An amazingly silly picture of one of the great evangelists of God, isn’t it? Approaching a perfect stranger with lifted robe at a trot puts Philip in an undignified and vulnerable position. Running in that culture was also viewed as demeaning. A grown man did not run unless something was on fire. We might wonder if the Ethiopian saw Philip running at him with a Holy Spirit gleam in his eye and thought, “Who is this crazy man?” Yet, Philip threw off all concerns about his dignity. He did not worry about what was embarrassing for him because he desperately needed to reach a person who was seeking the Lord. Why? Because the Lord told him to do so. He needed to appear foolish in order to get to the Ethiopian, literally and figuratively. There was no other way.
Can we imagine the second thoughts and doubts that could have flown through Philip’s head as he made the dash from the side of the road to the man in need of Jesus? We probably don’t have to imagine as we have all been this situation. We can see someone needs Jesus, we have Jesus, and we want to offer Jesus but our pride, our fear, and our dignity want to keep us from possibly being exposed on His behalf. It is the argument I have in my head when standing in line at the supermarket. “Should I ask the cashier if he knows Jesus, can anyone hear me, am I being silly?”
Who do we choose to serve?
Are We Willing to “Go” for God?
My wife was faced with this same choice a few years ago. Standing on our front porch, she was approached by the mail person who delivered the days packages to her. There was no fanfare, the mail person, a woman, handed her a stack of envelopes and said: “Have a nice day” and left. It happens every day. But the Lord had a message for my wife this day. “Go and pray with her” God whispered. “What and why?” was the initial response from my bride. She did not see any problem and had never met the mailwoman before that day. She had no idea whether she was Christian. But God told her “Pray with her” and spurred her forward. She went almost running after the woman and reached her as she was sorting mail in her truck. Feeling exposed and foolish standing in the street, she asked this total stranger if she could pray with her? The world would say she was foolish for bothering that poor stranger and she felt extremely vulnerable.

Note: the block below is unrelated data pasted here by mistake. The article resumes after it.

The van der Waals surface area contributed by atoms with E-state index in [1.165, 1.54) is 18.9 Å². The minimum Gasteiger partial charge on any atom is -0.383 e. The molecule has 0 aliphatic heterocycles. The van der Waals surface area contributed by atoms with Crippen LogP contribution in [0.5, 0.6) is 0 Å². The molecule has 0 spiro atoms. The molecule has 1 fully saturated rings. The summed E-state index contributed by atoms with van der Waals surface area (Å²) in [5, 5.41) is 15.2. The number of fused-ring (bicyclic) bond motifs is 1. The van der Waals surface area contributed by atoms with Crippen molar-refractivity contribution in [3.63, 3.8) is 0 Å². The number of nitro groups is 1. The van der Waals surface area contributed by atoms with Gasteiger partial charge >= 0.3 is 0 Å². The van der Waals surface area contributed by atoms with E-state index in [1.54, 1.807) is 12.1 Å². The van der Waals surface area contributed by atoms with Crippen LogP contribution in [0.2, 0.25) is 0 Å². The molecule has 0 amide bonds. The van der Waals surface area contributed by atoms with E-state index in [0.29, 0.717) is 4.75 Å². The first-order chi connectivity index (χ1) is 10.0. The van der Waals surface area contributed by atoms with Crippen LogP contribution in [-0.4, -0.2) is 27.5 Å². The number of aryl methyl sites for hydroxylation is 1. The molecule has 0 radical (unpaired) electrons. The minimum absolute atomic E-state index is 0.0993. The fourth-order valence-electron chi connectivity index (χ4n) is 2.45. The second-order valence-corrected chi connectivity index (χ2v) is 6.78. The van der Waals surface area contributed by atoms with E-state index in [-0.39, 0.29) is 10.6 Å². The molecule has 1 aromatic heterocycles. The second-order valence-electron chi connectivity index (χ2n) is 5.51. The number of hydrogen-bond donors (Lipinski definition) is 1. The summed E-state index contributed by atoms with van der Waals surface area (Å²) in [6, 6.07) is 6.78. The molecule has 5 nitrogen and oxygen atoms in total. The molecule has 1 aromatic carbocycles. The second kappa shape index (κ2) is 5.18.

The response was immediate and startling. A flood of sobbing tears accompanied a nod “Yes”. The woman was going through some terribly hard things and though she was all alone in them. She really needed someone to care for her and point her to Jesus. God provided just that in an eager stranger. God’s work was done because my wife took a chance to be foolish in order to do God’s will.
If Philip chose his pride, the fear of what men think, the opportunity to save the Ethiopian would pass him by. As a result of Philip’s choice, one more lost person was saved and heaven rejoiced. If my wife worried that the woman would be offended, the love of God offered through a complete stranger would never be seen.
What were they really doing though? The world calls it being foolish or awkward, but what is it really?
Put simply they were just acting like Jesus. Jesus laid down all thoughts of dignity and pride to reach us. He let go of every thought of self-protection on His way to the Cross. He was beaten, stripped, spat up and demeaned by His own creations. Jesus looked pretty foolish and shameful on the Cross.
Are we willing to be just as poured out as He was?
Have we ever sought to reach people for Jesus but chose not to out of fear of appearing foolish or being embarrassed? Today’s the day to put that fear aside and follow the example of our Savior as well. The stakes are just too high to let anything get in the way.
Do not let the next opportunity pass by!